5.  A server device operable to provide dynamic adaptive streaming (DASH) content over a Hypertext Transfer Protocol (HTTP) to a client, the device comprising one or more processors and memory, configured to be used Responding to a bandwidth allocation for the client at the server; encoding, at the server, a message for transmission to the client containing an indication of the bandwidth allocation for the client; the server code contains and complex representations a media presentation description (MPD) file for transmission to the client associated with the bandwidth; and a representation of the DASH content selected by the server at the MPD for transmission to the client, wherein the The representation of the DASH content is associated with the bandwidth within the bandwidth allocation for the client.  
  6.  The device of claim 5, further comprising a transceiver configured to: transmit the indication including the indication of the bandwidth allocation to the client; and transmit the representation of the DASH content to the client.  
  7.  The device of claim 5, wherein the one or more processors and memory are further configured to: determine the bandwidth allocation for each of the plurality of clients; and encode the bandwidth allocation The indicated message for transmission to the plurality of clients.  
  8.  The device of claim 5, wherein the one or more processors and memory are further configured to encode a recommendation containing a next segment of the representation of the DASH content accessed by the client The bit rate is used for messages transmitted to the client.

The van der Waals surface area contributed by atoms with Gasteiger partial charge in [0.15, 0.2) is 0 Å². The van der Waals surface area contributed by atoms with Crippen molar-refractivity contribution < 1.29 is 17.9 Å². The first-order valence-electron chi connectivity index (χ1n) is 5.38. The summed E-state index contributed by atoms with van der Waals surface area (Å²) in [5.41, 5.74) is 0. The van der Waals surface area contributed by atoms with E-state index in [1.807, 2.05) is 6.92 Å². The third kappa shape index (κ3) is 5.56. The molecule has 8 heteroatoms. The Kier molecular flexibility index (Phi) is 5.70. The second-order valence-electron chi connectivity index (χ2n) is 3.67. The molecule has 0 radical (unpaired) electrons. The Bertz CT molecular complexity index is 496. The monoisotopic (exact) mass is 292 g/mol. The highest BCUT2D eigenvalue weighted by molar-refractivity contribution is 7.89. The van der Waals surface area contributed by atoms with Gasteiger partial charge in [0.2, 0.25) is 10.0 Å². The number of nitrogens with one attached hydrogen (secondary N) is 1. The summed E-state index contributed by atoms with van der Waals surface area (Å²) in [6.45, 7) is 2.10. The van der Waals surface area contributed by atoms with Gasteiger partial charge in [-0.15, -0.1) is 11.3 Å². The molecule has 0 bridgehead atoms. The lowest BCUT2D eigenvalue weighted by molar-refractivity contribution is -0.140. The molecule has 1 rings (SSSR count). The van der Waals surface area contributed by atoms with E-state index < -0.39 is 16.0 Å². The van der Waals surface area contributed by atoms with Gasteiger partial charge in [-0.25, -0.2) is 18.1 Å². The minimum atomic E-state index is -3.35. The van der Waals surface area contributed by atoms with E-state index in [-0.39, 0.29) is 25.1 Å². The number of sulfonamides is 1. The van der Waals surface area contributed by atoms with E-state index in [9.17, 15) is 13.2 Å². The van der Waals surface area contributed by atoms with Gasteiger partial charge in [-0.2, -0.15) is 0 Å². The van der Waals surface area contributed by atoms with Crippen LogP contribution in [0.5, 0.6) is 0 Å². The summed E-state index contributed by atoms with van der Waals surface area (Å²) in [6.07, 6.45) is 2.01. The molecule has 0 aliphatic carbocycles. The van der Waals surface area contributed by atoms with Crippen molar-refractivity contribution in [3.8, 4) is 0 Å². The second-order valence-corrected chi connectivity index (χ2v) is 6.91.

9.  The device of claim 5, wherein the one or more processors and memory are further configured to decode a buffer level containing a representation of the DASH content for access by the client The message the customer received.  
  10.  The device of claim 5, wherein the server is configured to sense the quality of experience (QoE) of Dynamic Adaptive Streaming (DASH) over Hypertext Transfer Protocol (HTTP).  
  11.  At least one machine readable storage medium having instructions embodied therein for decoding Dynamic Adaptive Streaming (DASH) content on a Hypertext Transfer Protocol (HTTP) received by a client from a server, by one or more processors When executed, the following is performed: the client receives a message received from the server containing an indication of the bandwidth allocation for the client; and the client decodes the bandwidth associated with each of the plurality of representations received from the server a Media Presentation (MPD) file; and a bandwidth within the bandwidth allocation for the customer selecting the DASH content from the MPD.  
  12.  The at least one machine readable storage medium of claim 11, further comprising instructions that, when executed, perform the following: decoding the selected representation of the DASH content received from the server.  
  13.  The at least one machine readable storage medium of claim 11 further comprising instructions, when executed, to: decode the next segment of the representation of the DASH content for the selection accessed at the client The suggested bit rate is the message received from the server.  
  14.  The at least one machine readable storage medium of claim 11 further comprising instructions, when executed, to: encode a buffer level containing a representation of the DASH content for selection at the client being accessed A message for transmission to the server.  
  15.  The at least one machine readable storage medium of claim 11, wherein the customer is a 3rd Generation Partnership Project (3GPP) DASH customer.